RxSteward™ is an innovative HCV drug management program that reduces unnecessary drug utilization while maintaining excellent clinical outcomes. Using real-time data analysis to compare drug orders against the latest American Association for the Study of Liver Diseases (AASLD) guidelines for HCV management, the RxSteward™ program intervenes to correct the full spectrum of medication errors: contraindication; drug allergy; inappropriate indication; incomplete prescription; incomplete regimen; incorrect administration; incorrect drug duration; incorrect drug frequency; wrong dose; and wrong drug.

RxSteward™ recently found that 18% of prior authorizations for HCV therapy did not meet AASLD recommendations and required intervention to ensure guideline adherence. In one sample of interventions (n=410), the most common error was incorrect drug duration (49.2%), a costly mistake that can erode the effectiveness of antiviral therapy. In another sample of interventions (n=295), 71% of interventions detected drug orders for HCV genotype 1 infection that failed to match the AASLD guidelines for the optimal treatment duration.

DOCUMENTING DRUG COST SAVINGS

Health plans consistently gave SPPs low marks for reporting services. In particular, fewer than half of health plans (46%) were satisfied with SPPs’ documentation of drug-cost savings.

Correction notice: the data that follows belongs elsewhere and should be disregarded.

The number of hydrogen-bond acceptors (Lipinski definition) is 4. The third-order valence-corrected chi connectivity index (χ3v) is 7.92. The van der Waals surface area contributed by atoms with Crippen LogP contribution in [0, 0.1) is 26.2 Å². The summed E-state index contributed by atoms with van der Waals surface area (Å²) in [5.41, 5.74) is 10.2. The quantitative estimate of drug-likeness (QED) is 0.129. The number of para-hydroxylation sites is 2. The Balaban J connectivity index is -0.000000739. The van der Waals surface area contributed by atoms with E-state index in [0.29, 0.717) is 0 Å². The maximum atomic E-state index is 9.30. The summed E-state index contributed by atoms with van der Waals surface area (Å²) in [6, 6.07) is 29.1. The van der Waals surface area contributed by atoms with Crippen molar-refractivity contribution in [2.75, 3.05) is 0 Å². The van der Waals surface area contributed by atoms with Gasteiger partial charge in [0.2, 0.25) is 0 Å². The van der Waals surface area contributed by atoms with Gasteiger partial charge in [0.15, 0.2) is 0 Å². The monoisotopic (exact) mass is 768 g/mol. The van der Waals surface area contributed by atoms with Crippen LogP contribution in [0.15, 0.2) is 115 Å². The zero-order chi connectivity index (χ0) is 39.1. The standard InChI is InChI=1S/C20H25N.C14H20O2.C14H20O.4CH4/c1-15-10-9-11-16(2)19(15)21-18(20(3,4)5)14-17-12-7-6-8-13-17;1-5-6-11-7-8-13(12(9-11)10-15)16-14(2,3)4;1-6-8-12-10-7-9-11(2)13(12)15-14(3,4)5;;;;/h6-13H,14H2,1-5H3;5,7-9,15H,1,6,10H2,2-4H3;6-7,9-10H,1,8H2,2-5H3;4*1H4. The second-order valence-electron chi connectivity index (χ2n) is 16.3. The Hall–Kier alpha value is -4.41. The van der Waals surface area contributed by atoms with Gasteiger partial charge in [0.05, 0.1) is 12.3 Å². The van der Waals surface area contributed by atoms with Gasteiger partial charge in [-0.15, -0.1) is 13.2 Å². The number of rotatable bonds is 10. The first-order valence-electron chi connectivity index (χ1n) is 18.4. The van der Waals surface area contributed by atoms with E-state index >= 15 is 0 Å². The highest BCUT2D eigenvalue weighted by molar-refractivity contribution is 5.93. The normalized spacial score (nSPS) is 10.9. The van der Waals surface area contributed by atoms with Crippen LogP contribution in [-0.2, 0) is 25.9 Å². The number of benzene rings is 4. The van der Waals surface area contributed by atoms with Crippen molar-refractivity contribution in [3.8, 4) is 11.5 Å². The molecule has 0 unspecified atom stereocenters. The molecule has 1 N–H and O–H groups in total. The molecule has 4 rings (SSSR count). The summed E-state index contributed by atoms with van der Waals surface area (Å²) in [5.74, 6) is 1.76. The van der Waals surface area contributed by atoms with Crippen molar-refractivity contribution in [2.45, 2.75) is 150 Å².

Beyond reporting total cost savings, BioPlus provides both real-time and retrospective data analyses to enable careful scrutiny of drug-management performance. Within the RxSteward™ program, BioPlus reports drug-cost savings by HCV drug regimen and HCV genotype.

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Why is detailed reporting important? Prescribers struggle to keep pace with rapidly changing guidelines, leading to orders for inappropriate therapy and/or duration. Consider examples of pegylated interferon (IFN)-ineligible patients with treatment-naïve HCV genotype 1. Shortening the duration of SOF/SIM/ribavirin (RBV) from 24 weeks (as incorrectly prescribed) to 12 weeks (in accordance with AASLD guidelines) reduces drug costs by approximately $184,000. Alternatively, correcting the inappropriate order for SOF/SIM for 12 weeks to the guideline-recommended regimen of SOF/RBV for 12 weeks reduces drug costs by $75,000.

By intervening to correct these errors, SPPs can improve guideline adherence while saving substantial drug costs. The most recent BioPlus analysis of HCV therapy management found that in just four months (March-June 2014), RxSteward™ interventions resulted in a total cost savings of $9.723 million for HCV medications.